Alexander the Great conquered much of the known world in the 4th century BC. As a result, visitors from Greece had access to the ancient civilizations of the Egyptians, the Persians, and the Babylonians.
These visitors began to list the various landmarks of these lands. There were several different lists, compiled by various Greeks, but the most well known is the list of Antipater of Sidon, from 140 BC.
The seven wonders were the Lighthouse at Alexandria, the Hanging Gardens of Babylon, the Colossus of Rhodes, the Great Pyramid at Giza, the Statue of Zeus on Mount Olympia, the Tomb of King Mausollus, and the Temple of Artemis in Ephesus.
The Colossus of Rhodes was built nearly 2000 years ago on the lovely Mediterranean island of Rhodes. It was a tribute to their patron god, Helios. The Rhodians believed he had protected from the siege of Demetrios, successor to Alexander the Great.
The statue stood 110 feet tall and took 12 years to build. It stood on a 50 foot marble pedestal at the mouth of the harbor.
Although the statue has been depicted in the past with its legs straddling the harbor mouth, more recent research indicates that it would have looked more like a classic Greek statue. It was nude, wore a spiked crown, and shaded its eyes from the rising sun and carried a cloak over its left arm. See the picture at the right.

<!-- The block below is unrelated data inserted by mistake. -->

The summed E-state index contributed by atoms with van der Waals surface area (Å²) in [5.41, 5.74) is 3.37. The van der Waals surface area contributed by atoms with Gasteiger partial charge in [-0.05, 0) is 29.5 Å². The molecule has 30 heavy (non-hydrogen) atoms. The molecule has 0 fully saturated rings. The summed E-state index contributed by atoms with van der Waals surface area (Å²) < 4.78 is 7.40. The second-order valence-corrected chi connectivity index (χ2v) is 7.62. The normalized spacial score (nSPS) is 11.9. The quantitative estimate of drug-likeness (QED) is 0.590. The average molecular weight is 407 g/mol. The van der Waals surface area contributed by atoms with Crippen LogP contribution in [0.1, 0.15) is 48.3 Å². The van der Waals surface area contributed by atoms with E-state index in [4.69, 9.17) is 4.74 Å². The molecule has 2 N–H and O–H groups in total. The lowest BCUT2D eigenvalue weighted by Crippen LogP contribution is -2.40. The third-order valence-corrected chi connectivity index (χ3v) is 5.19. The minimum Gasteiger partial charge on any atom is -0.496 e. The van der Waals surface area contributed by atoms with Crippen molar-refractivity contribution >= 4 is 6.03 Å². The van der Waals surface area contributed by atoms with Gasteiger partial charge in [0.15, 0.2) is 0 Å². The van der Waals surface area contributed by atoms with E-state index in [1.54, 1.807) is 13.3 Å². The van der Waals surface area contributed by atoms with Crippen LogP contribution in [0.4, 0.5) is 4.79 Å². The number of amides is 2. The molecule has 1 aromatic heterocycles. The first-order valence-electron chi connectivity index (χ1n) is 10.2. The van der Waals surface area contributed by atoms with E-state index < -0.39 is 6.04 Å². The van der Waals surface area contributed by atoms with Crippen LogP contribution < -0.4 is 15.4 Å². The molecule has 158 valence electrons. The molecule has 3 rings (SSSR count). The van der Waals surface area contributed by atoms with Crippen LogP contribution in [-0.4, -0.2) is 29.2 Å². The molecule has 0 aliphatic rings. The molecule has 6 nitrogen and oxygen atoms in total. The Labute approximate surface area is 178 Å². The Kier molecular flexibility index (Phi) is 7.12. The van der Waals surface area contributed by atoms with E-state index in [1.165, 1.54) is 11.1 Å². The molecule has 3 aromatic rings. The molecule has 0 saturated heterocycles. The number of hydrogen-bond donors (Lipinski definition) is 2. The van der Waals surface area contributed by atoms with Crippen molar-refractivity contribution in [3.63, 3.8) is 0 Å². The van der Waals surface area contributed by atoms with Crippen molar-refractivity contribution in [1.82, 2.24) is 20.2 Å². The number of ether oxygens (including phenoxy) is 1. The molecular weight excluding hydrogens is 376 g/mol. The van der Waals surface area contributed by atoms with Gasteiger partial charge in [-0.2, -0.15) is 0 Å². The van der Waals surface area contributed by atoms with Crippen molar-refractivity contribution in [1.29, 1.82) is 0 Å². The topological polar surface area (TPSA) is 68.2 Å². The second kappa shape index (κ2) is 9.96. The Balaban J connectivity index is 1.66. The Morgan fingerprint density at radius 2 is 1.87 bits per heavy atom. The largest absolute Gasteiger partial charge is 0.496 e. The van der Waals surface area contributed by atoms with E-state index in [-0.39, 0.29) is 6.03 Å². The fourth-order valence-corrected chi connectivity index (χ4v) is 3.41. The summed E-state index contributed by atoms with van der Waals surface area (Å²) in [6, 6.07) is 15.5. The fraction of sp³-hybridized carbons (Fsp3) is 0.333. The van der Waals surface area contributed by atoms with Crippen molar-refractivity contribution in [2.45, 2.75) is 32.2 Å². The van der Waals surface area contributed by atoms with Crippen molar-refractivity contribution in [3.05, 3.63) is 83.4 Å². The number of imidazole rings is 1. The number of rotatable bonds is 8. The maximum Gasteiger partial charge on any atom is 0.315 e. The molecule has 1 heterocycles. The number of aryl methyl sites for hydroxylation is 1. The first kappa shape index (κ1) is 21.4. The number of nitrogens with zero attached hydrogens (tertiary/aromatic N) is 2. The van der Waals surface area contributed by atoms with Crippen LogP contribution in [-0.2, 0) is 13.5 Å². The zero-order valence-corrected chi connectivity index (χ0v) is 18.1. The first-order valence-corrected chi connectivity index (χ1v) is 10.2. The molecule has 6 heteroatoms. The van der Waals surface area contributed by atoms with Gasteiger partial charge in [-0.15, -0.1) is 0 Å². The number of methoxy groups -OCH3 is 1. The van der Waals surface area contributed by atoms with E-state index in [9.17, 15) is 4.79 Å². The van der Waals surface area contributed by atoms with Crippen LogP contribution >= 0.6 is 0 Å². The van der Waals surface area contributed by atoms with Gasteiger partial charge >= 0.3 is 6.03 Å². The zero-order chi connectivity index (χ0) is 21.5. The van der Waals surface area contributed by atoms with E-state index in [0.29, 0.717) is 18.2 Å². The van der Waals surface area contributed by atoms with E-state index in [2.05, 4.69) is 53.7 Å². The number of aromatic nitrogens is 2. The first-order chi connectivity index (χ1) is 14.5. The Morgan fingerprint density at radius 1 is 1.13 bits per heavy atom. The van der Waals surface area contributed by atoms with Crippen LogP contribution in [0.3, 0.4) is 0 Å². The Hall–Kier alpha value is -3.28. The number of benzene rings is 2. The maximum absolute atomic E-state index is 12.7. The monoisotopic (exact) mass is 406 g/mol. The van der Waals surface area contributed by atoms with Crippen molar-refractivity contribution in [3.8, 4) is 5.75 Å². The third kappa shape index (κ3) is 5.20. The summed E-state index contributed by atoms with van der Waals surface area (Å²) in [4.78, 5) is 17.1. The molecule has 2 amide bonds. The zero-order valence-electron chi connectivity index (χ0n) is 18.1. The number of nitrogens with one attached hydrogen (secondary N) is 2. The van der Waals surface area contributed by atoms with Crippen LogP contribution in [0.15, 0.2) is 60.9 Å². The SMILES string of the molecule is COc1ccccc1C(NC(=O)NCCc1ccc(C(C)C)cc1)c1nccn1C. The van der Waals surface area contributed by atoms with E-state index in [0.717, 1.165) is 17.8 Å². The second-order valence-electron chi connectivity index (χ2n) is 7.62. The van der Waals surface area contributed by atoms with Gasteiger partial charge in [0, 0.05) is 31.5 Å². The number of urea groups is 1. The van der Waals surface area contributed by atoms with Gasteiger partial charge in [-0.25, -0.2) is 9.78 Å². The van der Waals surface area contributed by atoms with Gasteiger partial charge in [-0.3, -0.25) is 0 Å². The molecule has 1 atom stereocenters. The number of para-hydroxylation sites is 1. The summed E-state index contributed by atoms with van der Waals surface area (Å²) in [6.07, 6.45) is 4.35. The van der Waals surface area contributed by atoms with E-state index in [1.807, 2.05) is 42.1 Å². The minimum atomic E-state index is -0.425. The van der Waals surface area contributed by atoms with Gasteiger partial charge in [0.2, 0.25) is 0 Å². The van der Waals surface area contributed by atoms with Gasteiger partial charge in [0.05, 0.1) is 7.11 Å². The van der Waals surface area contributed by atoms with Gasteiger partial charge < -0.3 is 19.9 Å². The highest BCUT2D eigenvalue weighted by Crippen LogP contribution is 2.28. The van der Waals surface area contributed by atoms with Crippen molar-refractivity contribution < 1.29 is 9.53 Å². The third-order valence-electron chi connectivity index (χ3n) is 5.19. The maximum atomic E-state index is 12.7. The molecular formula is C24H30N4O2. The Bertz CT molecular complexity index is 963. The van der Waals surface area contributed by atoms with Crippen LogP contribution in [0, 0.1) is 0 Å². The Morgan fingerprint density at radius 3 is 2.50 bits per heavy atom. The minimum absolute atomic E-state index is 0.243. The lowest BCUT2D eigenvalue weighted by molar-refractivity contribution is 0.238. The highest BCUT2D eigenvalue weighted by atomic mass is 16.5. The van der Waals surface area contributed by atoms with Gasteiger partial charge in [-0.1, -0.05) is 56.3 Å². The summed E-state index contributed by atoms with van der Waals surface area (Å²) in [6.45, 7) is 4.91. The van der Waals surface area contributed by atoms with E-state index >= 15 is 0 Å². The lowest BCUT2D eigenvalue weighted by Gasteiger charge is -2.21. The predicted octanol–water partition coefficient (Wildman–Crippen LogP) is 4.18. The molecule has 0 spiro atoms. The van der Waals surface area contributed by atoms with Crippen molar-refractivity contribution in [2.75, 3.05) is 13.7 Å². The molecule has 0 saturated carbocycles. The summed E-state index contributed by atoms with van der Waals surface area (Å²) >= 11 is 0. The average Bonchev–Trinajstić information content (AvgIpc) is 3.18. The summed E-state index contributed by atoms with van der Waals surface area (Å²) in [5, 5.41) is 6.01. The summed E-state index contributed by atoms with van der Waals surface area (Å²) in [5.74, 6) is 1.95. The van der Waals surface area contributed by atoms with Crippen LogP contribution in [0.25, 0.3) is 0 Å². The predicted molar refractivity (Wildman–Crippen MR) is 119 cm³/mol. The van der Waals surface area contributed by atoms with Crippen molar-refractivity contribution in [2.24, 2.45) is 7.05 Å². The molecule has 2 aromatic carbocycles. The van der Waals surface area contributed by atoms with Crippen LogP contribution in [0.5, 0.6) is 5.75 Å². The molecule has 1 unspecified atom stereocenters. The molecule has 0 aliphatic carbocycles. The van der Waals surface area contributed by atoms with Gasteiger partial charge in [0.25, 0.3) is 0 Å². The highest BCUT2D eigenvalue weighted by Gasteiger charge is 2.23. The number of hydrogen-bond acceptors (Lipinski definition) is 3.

Many people have heard of the Colossus of Rhodes but few know of its link to our own Statue of Liberty. The Statue of Liberty was referred to as the "New Colossus", as you can see from the inscription on the dedication plaque.
In the 7th century, the Arabs conquered Rhodes and the statue was broken up into smaller pieces. The tons of bronze were sold off as scrap metal.
A legend says it took 900 camels to carry it away.